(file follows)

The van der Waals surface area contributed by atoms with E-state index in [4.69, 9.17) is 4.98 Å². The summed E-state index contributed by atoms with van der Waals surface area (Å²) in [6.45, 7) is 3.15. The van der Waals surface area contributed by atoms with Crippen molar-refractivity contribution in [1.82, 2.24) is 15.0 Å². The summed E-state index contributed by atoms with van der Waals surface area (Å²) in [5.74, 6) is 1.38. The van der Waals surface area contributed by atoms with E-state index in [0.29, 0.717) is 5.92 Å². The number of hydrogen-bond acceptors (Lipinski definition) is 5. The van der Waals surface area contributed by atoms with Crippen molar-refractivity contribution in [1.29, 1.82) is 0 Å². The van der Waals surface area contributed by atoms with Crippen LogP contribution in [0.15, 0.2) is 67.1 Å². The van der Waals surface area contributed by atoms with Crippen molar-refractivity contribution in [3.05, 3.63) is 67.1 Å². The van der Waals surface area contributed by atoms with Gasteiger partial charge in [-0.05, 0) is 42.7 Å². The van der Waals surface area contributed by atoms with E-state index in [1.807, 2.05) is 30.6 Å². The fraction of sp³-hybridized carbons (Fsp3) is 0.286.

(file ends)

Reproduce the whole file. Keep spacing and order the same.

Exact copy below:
The van der Waals surface area contributed by atoms with E-state index in [4.69, 9.17) is 4.98 Å². The summed E-state index contributed by atoms with van der Waals surface area (Å²) in [6.45, 7) is 3.15. The van der Waals surface area contributed by atoms with Crippen molar-refractivity contribution in [1.82, 2.24) is 15.0 Å². The summed E-state index contributed by atoms with van der Waals surface area (Å²) in [5.74, 6) is 1.38. The van der Waals surface area contributed by atoms with E-state index in [0.29, 0.717) is 5.92 Å². The number of hydrogen-bond acceptors (Lipinski definition) is 5. The van der Waals surface area contributed by atoms with Crippen molar-refractivity contribution in [1.29, 1.82) is 0 Å². The van der Waals surface area contributed by atoms with Crippen LogP contribution in [0.15, 0.2) is 67.1 Å². The van der Waals surface area contributed by atoms with Crippen molar-refractivity contribution in [3.05, 3.63) is 67.1 Å². The van der Waals surface area contributed by atoms with Gasteiger partial charge in [-0.05, 0) is 42.7 Å². The van der Waals surface area contributed by atoms with E-state index in [1.807, 2.05) is 30.6 Å². The fraction of sp³-hybridized carbons (Fsp3) is 0.286.